All the Black history in Exeter city you might not have known about
October marks Black History month, so here’s all you need to know about the local black history in Exeter
There is so much rich black history in the city of Exeter that many of us don’t know enough about. It’s nearly the end of Black History month, and it’s vital for us to recognise the stories and voices of black people within our past and present community that have been influential to the Exeter we know today. Through researching interviews, recent exhibitions and historical events, we have compiled a list of all the black history you should know about in Exeter, in hope of bringing awareness to the multicultural society we live in today.
Dorothea Hendy, the daughter of a black sea captain and a white Cornish woman was a local resident of Exeter for over 60 years. She was central to the local community and became notably remembered for making wedding dresses and cakes during the second world war. In 2000, Councillor Olwen Foggin interviewed Hendy for an exhibition on the history of Wonford and later her daughter Sue Evans was interviewed as a part of the project, ‘Telling our stories, finding our roots.”
With the end of the war, Dorothea moved to Exeter at age 21. She visited the employment agency and decided to go into light engineering. She was trained at Queen Street and her first job was at an aircraft factory on Tan Lane. Once she became qualified she was assigned to Sleemans in Longbrook terrace, where she oversaw barrack damages at Exeter airport. As well as this she worked part-time at the Blackhorse pub on Longbrook street (still a local’s favourite to this day.) During this time she lived nearby on Poltimore street where the John lewis car park now is.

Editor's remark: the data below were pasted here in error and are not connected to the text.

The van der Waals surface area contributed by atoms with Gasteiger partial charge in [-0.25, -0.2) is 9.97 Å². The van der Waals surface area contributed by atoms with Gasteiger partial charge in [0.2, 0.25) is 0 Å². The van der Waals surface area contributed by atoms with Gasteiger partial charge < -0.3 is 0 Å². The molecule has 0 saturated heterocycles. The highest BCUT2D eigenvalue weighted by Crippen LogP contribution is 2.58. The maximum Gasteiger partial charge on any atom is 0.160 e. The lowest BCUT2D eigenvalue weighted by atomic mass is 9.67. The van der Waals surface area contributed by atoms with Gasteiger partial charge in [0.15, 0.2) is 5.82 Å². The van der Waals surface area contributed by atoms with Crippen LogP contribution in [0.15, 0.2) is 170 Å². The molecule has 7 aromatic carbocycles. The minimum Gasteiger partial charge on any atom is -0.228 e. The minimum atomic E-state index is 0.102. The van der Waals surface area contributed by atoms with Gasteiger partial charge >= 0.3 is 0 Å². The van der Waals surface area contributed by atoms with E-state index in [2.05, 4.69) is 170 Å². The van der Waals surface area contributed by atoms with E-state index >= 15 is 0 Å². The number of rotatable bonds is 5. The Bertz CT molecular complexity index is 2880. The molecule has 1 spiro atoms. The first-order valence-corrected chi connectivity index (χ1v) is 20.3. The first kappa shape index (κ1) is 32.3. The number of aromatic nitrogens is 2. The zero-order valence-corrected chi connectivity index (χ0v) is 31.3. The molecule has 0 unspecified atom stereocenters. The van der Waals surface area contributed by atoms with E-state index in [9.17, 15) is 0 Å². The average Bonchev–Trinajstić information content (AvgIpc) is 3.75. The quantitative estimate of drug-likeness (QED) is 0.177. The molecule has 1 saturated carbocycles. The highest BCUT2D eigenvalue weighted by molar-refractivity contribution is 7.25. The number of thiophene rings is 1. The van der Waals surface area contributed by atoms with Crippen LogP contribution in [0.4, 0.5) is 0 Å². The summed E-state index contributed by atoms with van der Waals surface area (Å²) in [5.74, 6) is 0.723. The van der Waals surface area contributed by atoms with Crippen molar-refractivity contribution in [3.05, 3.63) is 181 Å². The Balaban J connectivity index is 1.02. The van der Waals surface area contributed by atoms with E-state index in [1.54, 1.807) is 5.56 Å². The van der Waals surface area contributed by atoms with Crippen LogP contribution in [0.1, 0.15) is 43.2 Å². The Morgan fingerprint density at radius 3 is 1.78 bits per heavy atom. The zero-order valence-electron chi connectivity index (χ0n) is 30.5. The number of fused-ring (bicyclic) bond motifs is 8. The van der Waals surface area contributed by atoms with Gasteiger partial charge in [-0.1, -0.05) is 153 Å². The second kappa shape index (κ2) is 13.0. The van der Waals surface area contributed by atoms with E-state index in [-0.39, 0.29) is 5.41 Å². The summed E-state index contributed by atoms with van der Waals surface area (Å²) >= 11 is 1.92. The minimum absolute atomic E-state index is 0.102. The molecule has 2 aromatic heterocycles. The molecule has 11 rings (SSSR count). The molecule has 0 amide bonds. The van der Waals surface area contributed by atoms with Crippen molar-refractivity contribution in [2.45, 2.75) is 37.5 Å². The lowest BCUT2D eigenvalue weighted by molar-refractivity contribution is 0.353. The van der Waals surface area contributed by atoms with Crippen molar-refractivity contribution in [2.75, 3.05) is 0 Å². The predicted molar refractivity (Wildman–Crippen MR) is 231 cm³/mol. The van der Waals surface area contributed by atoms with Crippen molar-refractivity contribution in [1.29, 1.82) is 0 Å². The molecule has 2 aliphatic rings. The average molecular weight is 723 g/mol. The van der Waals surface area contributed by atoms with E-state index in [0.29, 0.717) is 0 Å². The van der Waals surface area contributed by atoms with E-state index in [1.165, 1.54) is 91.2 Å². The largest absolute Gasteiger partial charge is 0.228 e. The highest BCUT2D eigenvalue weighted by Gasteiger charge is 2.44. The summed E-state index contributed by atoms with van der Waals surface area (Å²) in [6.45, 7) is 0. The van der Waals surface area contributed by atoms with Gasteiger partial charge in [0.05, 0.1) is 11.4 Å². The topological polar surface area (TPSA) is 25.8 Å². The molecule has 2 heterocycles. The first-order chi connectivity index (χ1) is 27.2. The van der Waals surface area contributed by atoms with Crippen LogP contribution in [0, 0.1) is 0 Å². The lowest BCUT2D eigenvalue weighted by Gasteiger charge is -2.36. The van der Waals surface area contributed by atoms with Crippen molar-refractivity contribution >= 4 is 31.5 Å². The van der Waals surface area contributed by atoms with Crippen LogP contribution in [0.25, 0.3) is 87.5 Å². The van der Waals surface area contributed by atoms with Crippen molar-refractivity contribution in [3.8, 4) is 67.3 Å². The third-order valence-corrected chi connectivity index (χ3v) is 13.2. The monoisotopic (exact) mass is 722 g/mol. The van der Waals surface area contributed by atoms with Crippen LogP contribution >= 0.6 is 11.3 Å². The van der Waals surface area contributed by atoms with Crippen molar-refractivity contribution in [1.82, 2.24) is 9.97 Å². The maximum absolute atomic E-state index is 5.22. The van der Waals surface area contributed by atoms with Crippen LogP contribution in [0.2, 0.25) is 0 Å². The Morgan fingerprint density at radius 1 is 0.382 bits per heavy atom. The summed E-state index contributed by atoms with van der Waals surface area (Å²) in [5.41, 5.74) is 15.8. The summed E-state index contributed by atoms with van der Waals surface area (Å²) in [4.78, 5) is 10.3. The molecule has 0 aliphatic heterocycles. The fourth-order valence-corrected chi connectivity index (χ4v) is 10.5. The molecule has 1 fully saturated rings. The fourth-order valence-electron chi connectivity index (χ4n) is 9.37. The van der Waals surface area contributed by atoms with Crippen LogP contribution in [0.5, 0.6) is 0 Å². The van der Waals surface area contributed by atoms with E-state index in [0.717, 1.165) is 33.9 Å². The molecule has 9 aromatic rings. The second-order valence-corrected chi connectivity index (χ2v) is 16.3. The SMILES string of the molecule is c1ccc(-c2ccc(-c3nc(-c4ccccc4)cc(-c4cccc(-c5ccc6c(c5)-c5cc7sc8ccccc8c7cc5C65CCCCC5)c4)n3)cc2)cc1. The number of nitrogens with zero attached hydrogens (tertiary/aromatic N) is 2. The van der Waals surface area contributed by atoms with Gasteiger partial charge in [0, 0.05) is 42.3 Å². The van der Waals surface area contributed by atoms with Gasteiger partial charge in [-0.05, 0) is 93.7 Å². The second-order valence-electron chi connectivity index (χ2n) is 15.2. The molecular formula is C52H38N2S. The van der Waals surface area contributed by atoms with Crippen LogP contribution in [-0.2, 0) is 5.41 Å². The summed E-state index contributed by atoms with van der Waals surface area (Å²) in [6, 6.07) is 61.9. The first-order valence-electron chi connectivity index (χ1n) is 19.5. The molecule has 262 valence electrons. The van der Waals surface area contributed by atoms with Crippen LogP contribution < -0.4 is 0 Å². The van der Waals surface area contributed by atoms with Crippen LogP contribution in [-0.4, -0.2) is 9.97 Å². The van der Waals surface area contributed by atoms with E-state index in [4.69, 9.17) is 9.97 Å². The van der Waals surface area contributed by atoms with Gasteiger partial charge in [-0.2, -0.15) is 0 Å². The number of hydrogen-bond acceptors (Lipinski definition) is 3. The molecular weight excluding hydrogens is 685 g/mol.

One incident of racial violence that stuck with her was in the Spring of 1942, as American troops were stationed in Exeter. Dorothea relived her trauma of being violently chased home by American soldiers when her neighbour had unexpectedly gone into labour and asked her to go to the phone box to call an ambulance. On her way back she was chased by four white Americans all the way home. After they broke the door down, She had no choice but to climb over the garden wall and along two houses down, where her neighbour told her to jump. Dorothea recounts her fear of what could have happened to her, she remembers thinking to herself “if they were only playing they wouldn’t have broken the door down…but I knew that something would happen.” This horrific memory of racial violence resonates with millions of black people who lived in fear on a daily basis, that leaving their house could mean being terrorised for the colour of their skin.
Mrs Hendy played her part in the war, being involved in the Exeter Blitz of 1942 as a fire-watcher, where she would be stationed to look out for firebombs across the city. She recalls the memory of trying to save a soldier whilst she was observing her path, from Longbrook Street, up to York Road and along Queen’s Crescent. Dorothea noticed that a soldier was trapped in St Sidwell’s churchyard and rushed to save him by pulling him out but she couldn’t save him by herself as “he had a big tombstone stuck in his back, you see, I couldn’t move the tombstone.”